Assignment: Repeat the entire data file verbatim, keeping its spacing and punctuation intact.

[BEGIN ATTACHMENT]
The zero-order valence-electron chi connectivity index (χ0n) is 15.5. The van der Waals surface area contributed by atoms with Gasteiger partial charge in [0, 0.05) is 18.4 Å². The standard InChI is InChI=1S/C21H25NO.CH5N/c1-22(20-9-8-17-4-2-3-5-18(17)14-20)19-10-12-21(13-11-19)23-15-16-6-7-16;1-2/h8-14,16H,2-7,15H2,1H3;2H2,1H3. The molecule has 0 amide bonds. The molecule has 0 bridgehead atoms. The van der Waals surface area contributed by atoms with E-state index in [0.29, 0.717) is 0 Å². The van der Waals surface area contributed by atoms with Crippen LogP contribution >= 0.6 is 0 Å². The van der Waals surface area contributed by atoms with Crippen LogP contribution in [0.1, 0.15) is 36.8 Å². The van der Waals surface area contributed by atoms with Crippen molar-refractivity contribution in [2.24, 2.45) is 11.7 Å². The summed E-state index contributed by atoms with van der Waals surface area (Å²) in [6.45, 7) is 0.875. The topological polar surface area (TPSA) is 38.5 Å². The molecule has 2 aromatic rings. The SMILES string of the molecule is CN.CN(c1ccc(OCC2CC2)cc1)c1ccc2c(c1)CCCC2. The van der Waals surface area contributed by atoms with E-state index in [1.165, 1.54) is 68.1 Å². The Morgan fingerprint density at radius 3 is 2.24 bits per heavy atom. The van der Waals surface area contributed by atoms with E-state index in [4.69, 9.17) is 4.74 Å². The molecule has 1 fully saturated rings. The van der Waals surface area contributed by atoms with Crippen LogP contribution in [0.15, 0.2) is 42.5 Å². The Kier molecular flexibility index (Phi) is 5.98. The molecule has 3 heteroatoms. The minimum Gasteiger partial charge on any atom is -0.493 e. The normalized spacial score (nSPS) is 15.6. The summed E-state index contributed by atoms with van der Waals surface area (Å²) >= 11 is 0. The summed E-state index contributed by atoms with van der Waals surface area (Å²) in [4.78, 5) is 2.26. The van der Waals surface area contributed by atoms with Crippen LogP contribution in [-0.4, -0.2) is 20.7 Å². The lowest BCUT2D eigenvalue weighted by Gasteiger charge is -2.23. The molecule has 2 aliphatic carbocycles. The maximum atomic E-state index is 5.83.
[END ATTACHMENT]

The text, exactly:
The zero-order valence-electron chi connectivity index (χ0n) is 15.5. The van der Waals surface area contributed by atoms with Gasteiger partial charge in [0, 0.05) is 18.4 Å². The standard InChI is InChI=1S/C21H25NO.CH5N/c1-22(20-9-8-17-4-2-3-5-18(17)14-20)19-10-12-21(13-11-19)23-15-16-6-7-16;1-2/h8-14,16H,2-7,15H2,1H3;2H2,1H3. The molecule has 0 amide bonds. The molecule has 0 bridgehead atoms. The van der Waals surface area contributed by atoms with E-state index in [0.29, 0.717) is 0 Å². The van der Waals surface area contributed by atoms with Crippen LogP contribution >= 0.6 is 0 Å². The van der Waals surface area contributed by atoms with Crippen LogP contribution in [0.1, 0.15) is 36.8 Å². The van der Waals surface area contributed by atoms with Crippen molar-refractivity contribution in [2.24, 2.45) is 11.7 Å². The summed E-state index contributed by atoms with van der Waals surface area (Å²) in [6.45, 7) is 0.875. The topological polar surface area (TPSA) is 38.5 Å². The molecule has 2 aromatic rings. The SMILES string of the molecule is CN.CN(c1ccc(OCC2CC2)cc1)c1ccc2c(c1)CCCC2. The van der Waals surface area contributed by atoms with E-state index in [1.165, 1.54) is 68.1 Å². The Morgan fingerprint density at radius 3 is 2.24 bits per heavy atom. The van der Waals surface area contributed by atoms with E-state index in [4.69, 9.17) is 4.74 Å². The molecule has 1 fully saturated rings. The van der Waals surface area contributed by atoms with Crippen LogP contribution in [0.15, 0.2) is 42.5 Å². The Kier molecular flexibility index (Phi) is 5.98. The molecule has 3 heteroatoms. The minimum Gasteiger partial charge on any atom is -0.493 e. The normalized spacial score (nSPS) is 15.6. The summed E-state index contributed by atoms with van der Waals surface area (Å²) >= 11 is 0. The summed E-state index contributed by atoms with van der Waals surface area (Å²) in [4.78, 5) is 2.26. The van der Waals surface area contributed by atoms with Crippen LogP contribution in [-0.4, -0.2) is 20.7 Å². The lowest BCUT2D eigenvalue weighted by Gasteiger charge is -2.23. The molecule has 2 aliphatic carbocycles. The maximum atomic E-state index is 5.83.